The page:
Camellia Japonica Diseases

Camellia japonica are camellia shrubs native to Japan and other parts of Asia. Camellia japonica needs partial sun or filtered light and moist soils in which to thrive, according to Floridata. Most types of camellia are hardy through USDA zones 6 to 9. Some of the camellias growing around the Emperor's Palace in Japan are over 500 years old.

Camellia Dieback & Canker

According to Clemson University, Camellia dieback & canker is caused by the Glomerella cingulata fungus and causes the leaves of the Camellia japonica to turn yellow and wilt. Also, the tips of the branches die and gray spots appear on the branches, followed by cankers. To treat this disease, cut off the diseased foliage several inches away from the cankers and use a fungicide.

Camellia Flower Blight

The fungus Ciborinia camelliae causes this problem when it is very moist during the spring. It turns the Camellia japonica's flowers brown and they fall off of the plant in one to three days. Remove all infected flowers as you see them and destroy them.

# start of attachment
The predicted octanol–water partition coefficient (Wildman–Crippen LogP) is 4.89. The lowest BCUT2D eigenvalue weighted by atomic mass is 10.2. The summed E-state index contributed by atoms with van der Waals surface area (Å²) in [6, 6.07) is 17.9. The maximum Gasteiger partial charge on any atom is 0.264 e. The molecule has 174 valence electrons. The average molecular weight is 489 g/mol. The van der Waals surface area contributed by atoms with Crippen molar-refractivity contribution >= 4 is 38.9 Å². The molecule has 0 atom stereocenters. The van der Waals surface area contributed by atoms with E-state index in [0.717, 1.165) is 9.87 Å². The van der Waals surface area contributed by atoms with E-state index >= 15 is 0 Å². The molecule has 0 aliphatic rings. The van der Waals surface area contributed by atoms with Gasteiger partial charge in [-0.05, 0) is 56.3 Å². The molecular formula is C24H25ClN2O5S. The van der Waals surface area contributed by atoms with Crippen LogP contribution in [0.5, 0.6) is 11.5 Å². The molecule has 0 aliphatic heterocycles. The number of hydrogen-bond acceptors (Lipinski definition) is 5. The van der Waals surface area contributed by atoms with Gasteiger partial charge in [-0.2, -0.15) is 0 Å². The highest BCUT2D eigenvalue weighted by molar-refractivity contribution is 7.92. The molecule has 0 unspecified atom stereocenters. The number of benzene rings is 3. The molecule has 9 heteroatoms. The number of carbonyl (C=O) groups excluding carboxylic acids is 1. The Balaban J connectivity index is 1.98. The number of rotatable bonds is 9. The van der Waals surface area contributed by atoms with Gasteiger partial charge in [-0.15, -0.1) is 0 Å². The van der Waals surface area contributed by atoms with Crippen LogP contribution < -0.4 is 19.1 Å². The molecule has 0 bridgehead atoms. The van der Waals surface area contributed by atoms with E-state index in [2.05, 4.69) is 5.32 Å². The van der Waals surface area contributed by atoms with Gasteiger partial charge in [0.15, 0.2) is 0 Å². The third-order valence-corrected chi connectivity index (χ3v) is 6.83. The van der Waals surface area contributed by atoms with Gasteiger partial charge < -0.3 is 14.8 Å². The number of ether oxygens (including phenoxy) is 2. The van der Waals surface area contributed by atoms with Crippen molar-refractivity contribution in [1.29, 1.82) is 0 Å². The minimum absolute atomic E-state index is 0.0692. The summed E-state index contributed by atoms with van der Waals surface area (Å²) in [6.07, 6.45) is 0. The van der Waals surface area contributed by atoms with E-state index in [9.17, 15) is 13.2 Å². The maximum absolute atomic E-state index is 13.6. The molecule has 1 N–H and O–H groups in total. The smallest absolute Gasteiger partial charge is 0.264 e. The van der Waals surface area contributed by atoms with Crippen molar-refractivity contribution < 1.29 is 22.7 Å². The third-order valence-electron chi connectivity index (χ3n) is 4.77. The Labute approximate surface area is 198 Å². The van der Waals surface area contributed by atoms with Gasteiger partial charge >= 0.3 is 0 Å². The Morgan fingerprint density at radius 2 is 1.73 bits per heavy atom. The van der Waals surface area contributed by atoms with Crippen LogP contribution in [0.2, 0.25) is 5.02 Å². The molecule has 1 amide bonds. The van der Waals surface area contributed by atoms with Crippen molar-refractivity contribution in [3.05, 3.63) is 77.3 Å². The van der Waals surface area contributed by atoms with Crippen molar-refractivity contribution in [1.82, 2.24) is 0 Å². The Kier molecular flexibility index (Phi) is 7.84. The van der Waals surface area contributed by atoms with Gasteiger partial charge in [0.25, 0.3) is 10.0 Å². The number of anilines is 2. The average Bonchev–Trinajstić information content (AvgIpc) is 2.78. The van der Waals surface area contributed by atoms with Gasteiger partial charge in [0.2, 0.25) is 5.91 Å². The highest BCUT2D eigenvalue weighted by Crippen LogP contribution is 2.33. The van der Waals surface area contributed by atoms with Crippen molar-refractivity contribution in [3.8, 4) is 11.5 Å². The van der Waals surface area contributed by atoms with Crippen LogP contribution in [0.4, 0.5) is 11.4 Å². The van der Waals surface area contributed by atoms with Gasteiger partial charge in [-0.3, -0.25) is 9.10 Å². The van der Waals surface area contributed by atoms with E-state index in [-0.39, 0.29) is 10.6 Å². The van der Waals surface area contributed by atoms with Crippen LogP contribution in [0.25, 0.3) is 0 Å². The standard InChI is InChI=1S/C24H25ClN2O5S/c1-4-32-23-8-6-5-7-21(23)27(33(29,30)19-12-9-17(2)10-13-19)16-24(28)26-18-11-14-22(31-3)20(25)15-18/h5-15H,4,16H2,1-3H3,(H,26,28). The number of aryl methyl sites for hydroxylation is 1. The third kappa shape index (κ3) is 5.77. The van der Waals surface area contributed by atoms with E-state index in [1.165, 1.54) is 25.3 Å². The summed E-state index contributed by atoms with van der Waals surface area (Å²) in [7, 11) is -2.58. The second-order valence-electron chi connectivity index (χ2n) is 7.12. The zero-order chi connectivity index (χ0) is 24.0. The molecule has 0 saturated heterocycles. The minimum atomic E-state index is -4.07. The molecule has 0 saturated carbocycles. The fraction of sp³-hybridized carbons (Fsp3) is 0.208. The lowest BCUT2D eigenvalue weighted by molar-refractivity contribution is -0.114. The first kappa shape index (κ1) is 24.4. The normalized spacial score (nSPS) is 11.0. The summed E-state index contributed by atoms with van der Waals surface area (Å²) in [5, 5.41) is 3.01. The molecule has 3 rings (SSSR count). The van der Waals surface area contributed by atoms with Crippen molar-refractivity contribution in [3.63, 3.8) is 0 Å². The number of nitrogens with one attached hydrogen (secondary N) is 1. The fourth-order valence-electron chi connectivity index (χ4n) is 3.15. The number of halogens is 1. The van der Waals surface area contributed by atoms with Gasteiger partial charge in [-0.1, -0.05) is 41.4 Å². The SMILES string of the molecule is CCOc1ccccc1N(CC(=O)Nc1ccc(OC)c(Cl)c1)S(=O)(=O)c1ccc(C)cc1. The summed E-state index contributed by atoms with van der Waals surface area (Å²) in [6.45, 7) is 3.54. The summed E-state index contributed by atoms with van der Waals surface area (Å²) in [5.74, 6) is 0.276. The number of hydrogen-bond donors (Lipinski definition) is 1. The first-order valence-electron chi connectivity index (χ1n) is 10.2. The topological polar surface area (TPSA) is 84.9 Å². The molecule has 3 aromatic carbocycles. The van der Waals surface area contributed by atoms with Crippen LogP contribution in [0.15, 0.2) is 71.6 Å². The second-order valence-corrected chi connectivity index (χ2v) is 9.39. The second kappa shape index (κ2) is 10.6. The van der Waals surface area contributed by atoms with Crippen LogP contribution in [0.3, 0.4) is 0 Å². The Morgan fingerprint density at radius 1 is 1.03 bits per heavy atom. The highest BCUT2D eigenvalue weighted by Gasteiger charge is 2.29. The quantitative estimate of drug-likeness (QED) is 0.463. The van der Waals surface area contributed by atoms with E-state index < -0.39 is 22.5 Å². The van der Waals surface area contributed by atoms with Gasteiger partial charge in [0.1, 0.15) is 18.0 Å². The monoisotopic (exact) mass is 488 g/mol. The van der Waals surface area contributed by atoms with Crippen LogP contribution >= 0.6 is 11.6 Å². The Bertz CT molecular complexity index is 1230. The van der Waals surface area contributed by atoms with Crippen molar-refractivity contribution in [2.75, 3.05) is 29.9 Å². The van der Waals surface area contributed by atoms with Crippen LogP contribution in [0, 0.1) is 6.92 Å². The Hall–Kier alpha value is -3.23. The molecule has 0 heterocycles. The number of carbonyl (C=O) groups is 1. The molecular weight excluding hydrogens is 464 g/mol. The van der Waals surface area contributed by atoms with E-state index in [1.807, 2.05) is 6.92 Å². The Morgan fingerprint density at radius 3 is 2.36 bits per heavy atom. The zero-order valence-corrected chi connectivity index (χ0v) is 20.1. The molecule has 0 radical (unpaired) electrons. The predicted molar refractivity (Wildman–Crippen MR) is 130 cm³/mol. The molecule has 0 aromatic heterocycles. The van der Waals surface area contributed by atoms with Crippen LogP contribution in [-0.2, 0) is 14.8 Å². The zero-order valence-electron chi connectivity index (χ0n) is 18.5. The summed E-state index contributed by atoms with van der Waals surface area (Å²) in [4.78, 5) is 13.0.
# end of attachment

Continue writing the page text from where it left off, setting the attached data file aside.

Root Rot

This is a common plant disease caused by the Phytophthora cinnamomi fungus. It turns the leaves on the Camellia japonica yellow and eventually the whole plant wilts and dies. Prevention is usually the only way to save a plant with this disease, so plant Camellia japonica in areas with good drainage.

Camellia Yellow Mottle Virus

This virus causes yellow spots on the leaves of the Camellia japonica. It may also cause some leaves to turn entirely yellow. There is no cure for this virus, so it is best to buy plants that do not have any yellow leaves.

Keywords: Camellia Japonica, Camellia Japonica diseases, camellia plant diseases

About this Author

Hollan Johnson is a freelance writer for many online publications including Garden Guides and eHow. She is also a contributing editor for Brighthub. She has been writing freelance since 2008 and her interests are travel, gardening, sewing, and Mac computers. Prior to freelance writing, Johnson taught English in Japan. Johnson has a Bachelor of Arts in linguistics from the University of Las Vegas, Nevada.